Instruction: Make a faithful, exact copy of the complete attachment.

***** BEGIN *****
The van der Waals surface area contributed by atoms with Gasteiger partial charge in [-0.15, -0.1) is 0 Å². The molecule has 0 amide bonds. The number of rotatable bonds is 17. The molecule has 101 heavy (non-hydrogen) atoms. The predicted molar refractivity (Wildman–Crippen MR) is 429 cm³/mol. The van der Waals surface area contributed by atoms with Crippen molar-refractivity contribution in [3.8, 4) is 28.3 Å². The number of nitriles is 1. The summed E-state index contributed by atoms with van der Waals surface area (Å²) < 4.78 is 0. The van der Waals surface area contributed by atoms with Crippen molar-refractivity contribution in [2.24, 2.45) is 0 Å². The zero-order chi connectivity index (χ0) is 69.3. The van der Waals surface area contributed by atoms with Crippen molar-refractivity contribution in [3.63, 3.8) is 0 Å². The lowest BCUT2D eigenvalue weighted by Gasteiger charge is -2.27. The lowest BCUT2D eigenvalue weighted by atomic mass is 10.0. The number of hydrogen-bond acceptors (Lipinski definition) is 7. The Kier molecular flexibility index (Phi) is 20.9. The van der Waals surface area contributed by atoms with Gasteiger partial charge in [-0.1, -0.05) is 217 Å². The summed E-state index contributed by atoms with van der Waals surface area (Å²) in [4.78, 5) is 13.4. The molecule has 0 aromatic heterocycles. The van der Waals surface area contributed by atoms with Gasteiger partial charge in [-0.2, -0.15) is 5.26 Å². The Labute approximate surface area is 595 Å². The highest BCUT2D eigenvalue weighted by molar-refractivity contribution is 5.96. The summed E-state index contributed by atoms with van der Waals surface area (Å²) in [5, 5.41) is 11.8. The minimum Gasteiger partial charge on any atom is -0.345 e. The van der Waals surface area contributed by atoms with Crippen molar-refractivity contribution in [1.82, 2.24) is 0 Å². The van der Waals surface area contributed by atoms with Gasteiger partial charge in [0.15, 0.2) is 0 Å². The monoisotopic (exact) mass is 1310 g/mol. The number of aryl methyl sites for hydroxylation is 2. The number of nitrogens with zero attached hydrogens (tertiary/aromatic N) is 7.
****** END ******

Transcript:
The van der Waals surface area contributed by atoms with Gasteiger partial charge in [-0.15, -0.1) is 0 Å². The molecule has 0 amide bonds. The number of rotatable bonds is 17. The molecule has 101 heavy (non-hydrogen) atoms. The predicted molar refractivity (Wildman–Crippen MR) is 429 cm³/mol. The van der Waals surface area contributed by atoms with Crippen molar-refractivity contribution in [3.8, 4) is 28.3 Å². The number of nitriles is 1. The summed E-state index contributed by atoms with van der Waals surface area (Å²) < 4.78 is 0. The van der Waals surface area contributed by atoms with Crippen molar-refractivity contribution in [2.24, 2.45) is 0 Å². The zero-order chi connectivity index (χ0) is 69.3. The van der Waals surface area contributed by atoms with Crippen molar-refractivity contribution in [3.63, 3.8) is 0 Å². The lowest BCUT2D eigenvalue weighted by Gasteiger charge is -2.27. The lowest BCUT2D eigenvalue weighted by atomic mass is 10.0. The number of hydrogen-bond acceptors (Lipinski definition) is 7. The Kier molecular flexibility index (Phi) is 20.9. The van der Waals surface area contributed by atoms with Gasteiger partial charge in [-0.1, -0.05) is 217 Å². The summed E-state index contributed by atoms with van der Waals surface area (Å²) in [4.78, 5) is 13.4. The molecule has 0 aromatic heterocycles. The van der Waals surface area contributed by atoms with Gasteiger partial charge in [-0.2, -0.15) is 5.26 Å². The Labute approximate surface area is 595 Å². The highest BCUT2D eigenvalue weighted by molar-refractivity contribution is 5.96. The summed E-state index contributed by atoms with van der Waals surface area (Å²) in [5, 5.41) is 11.8. The minimum Gasteiger partial charge on any atom is -0.345 e. The van der Waals surface area contributed by atoms with Crippen molar-refractivity contribution in [1.82, 2.24) is 0 Å². The van der Waals surface area contributed by atoms with Gasteiger partial charge in [0.15, 0.2) is 0 Å². The monoisotopic (exact) mass is 1310 g/mol. The number of aryl methyl sites for hydroxylation is 2. The number of nitrogens with zero attached hydrogens (tertiary/aromatic N) is 7.